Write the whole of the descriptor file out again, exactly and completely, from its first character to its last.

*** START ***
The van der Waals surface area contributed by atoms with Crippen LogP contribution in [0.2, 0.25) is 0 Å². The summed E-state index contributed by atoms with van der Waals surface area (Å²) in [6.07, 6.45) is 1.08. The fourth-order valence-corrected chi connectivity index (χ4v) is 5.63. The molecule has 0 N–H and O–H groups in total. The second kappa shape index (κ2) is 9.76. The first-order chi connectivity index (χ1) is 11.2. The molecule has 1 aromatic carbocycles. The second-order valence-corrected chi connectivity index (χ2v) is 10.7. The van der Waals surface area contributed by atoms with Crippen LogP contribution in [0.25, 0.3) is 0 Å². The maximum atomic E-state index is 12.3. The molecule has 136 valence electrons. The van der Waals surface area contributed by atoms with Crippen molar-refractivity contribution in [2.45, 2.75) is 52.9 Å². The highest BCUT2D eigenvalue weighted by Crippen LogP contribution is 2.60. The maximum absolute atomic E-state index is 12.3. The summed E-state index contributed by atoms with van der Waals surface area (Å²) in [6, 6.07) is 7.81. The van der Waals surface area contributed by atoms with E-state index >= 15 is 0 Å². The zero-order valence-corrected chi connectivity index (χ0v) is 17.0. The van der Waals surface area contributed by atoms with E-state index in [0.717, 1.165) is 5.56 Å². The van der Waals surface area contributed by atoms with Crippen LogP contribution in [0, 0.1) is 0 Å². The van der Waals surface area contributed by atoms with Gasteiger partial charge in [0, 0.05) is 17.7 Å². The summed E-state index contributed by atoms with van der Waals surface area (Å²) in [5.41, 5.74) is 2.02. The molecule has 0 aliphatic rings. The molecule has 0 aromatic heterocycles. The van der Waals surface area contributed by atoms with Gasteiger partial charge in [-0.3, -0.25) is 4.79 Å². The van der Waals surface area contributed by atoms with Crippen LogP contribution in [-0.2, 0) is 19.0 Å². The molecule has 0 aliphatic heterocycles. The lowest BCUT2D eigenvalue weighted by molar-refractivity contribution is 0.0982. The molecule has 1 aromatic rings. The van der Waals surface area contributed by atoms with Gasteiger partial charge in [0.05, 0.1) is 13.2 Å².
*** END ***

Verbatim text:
The van der Waals surface area contributed by atoms with Crippen LogP contribution in [0.2, 0.25) is 0 Å². The summed E-state index contributed by atoms with van der Waals surface area (Å²) in [6.07, 6.45) is 1.08. The fourth-order valence-corrected chi connectivity index (χ4v) is 5.63. The molecule has 0 N–H and O–H groups in total. The second kappa shape index (κ2) is 9.76. The first-order chi connectivity index (χ1) is 11.2. The molecule has 1 aromatic carbocycles. The second-order valence-corrected chi connectivity index (χ2v) is 10.7. The van der Waals surface area contributed by atoms with Crippen LogP contribution in [0.25, 0.3) is 0 Å². The maximum atomic E-state index is 12.3. The molecule has 136 valence electrons. The van der Waals surface area contributed by atoms with Crippen molar-refractivity contribution in [2.45, 2.75) is 52.9 Å². The highest BCUT2D eigenvalue weighted by Crippen LogP contribution is 2.60. The maximum absolute atomic E-state index is 12.3. The summed E-state index contributed by atoms with van der Waals surface area (Å²) in [6, 6.07) is 7.81. The van der Waals surface area contributed by atoms with E-state index >= 15 is 0 Å². The zero-order valence-corrected chi connectivity index (χ0v) is 17.0. The van der Waals surface area contributed by atoms with E-state index in [0.717, 1.165) is 5.56 Å². The van der Waals surface area contributed by atoms with Crippen LogP contribution in [0, 0.1) is 0 Å². The van der Waals surface area contributed by atoms with Gasteiger partial charge in [0, 0.05) is 17.7 Å². The summed E-state index contributed by atoms with van der Waals surface area (Å²) in [5.41, 5.74) is 2.02. The molecule has 0 aliphatic rings. The molecule has 0 aromatic heterocycles. The van der Waals surface area contributed by atoms with Gasteiger partial charge in [-0.3, -0.25) is 4.79 Å². The van der Waals surface area contributed by atoms with Crippen LogP contribution in [-0.2, 0) is 19.0 Å². The molecule has 0 aliphatic heterocycles. The lowest BCUT2D eigenvalue weighted by molar-refractivity contribution is 0.0982. The molecule has 1 aromatic rings. The van der Waals surface area contributed by atoms with Gasteiger partial charge in [0.05, 0.1) is 13.2 Å².